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Robert B. Fleming


Robert Fleming is a Fellow of both the American College of Trust and Estate Counsel and the National Academy of Elder Law Attorneys. He has been certified as a Specialist in Estate and Trust Law by the State Bar of Arizona‘s Board of Legal Specialization, and he is also a Certified Elder Law Attorney by the National Elder Law Foundation. Robert has a long history of involvement in local, state and national organizations. He is most proud of his instrumental involvement in the Special Needs Alliance, the premier national organization for lawyers dealing with special needs trusts and planning.

Robert has two adult children, two young grandchildren and a wife of over fifty years. He is devoted to all of them. He is also very fond of Rosalind Franklin (his office companion corgi), and his homebound cat Muninn. He just likes people, their pets and their stories.

Elizabeth N.R. Friman


Elizabeth Noble Rollings Friman is a principal and licensed fiduciary at Fleming & Curti, PLC. Elizabeth enjoys estate planning and helping families navigate trust and probate administrations. She is passionate about the fiduciary work that she performs as a trustee, personal representative, guardian, and conservator. Elizabeth works with CPAs, financial professionals, case managers, and medical providers to tailor solutions to complex family challenges. Elizabeth is often called upon to serve as a neutral party so that families can avoid protracted legal conflict. Elizabeth relies on the expertise of her team at Fleming & Curti, and as the Firm approaches its third decade, she is proud of the culture of care and consideration that the Firm embodies. Finding workable solutions to sensitive and complex family challenges is something that Elizabeth and the Fleming & Curti team do well.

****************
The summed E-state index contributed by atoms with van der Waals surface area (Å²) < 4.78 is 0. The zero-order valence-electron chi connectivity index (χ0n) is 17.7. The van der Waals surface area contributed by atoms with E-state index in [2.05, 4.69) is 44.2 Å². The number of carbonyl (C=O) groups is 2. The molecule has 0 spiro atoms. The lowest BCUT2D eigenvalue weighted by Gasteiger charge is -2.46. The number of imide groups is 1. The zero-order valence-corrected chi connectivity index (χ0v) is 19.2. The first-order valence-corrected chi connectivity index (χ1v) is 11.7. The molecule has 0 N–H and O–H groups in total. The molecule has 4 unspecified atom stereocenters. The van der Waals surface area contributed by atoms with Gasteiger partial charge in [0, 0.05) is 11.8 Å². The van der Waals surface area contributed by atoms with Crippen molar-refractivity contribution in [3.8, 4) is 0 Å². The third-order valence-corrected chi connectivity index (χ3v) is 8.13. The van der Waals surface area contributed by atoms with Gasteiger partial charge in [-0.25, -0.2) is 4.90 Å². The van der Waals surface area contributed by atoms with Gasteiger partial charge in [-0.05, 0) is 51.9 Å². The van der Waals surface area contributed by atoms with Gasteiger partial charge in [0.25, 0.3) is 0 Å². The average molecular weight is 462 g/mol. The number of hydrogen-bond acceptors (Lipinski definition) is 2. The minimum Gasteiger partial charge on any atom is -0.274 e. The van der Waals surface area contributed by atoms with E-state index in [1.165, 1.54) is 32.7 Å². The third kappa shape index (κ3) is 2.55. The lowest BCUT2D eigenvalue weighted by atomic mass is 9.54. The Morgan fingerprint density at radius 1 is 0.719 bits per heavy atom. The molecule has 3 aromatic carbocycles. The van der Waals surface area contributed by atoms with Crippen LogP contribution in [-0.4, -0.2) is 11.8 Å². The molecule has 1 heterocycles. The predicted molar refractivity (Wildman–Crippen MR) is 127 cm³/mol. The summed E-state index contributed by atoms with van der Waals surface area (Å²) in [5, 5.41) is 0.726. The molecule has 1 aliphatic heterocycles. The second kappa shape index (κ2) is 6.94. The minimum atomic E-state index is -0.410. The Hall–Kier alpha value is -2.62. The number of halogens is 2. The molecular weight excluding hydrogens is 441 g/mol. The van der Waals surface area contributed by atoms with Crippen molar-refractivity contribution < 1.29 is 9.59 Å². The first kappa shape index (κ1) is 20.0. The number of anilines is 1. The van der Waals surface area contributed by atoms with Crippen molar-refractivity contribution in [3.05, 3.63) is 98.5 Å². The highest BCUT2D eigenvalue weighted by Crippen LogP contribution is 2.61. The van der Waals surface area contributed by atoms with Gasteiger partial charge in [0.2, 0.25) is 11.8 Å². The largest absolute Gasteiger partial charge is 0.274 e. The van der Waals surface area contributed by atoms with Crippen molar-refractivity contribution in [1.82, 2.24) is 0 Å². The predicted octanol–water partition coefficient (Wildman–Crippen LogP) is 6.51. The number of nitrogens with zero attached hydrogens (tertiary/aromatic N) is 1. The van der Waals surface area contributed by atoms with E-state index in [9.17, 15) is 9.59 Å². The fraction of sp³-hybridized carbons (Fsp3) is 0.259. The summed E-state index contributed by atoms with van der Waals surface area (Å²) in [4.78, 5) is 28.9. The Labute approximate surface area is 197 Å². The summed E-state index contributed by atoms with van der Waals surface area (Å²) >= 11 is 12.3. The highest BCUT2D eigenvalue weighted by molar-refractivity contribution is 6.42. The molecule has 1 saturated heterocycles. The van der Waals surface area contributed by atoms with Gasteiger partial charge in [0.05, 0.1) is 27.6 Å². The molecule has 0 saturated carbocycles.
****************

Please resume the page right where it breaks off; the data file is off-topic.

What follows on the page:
Amy F. Matheson


Amy Farrell Matheson has worked as an attorney at Fleming & Curti since 2006. A member of the Southern Arizona Estate Planning Council, she is primarily responsible for estate planning and probate matters.

Amy graduated from Wellesley College with a double major in political science and English. She is an honors graduate of Suffolk University Law School and has been admitted to practice in Arizona, Massachusetts, New York, and the District of Columbia.

Prior to joining Fleming & Curti, Amy worked for American Public Television in Boston, and with the international trade group at White & Case, LLP, in Washington, D.C.

Amy’s husband, Tom, is an astronomer at NOIRLab and the Head of Time Domain Services, whose main project is ANTARES. Sadly, this does not involve actual time travel. Amy’s twin daughters are high school students; Finn, her Irish Red and White Setter, remains a puppy at heart.

Famous people's wills

Matthew M. Mansour


Matthew is a law clerk who recently earned his law degree from the University of Arizona James E. Rogers College of Law. His undergraduate degree is in psychology from the University of California, Santa Barbara. Matthew has had a passion for advocacy in the Tucson community since his time as a law student representative in the Workers’ Rights Clinic. He also has worked in both the Pima County Attorney’s Office and the Pima County Public Defender’s Office. He enjoys playing basketball, caring for his cat, and listening to audiobooks narrated by the authors.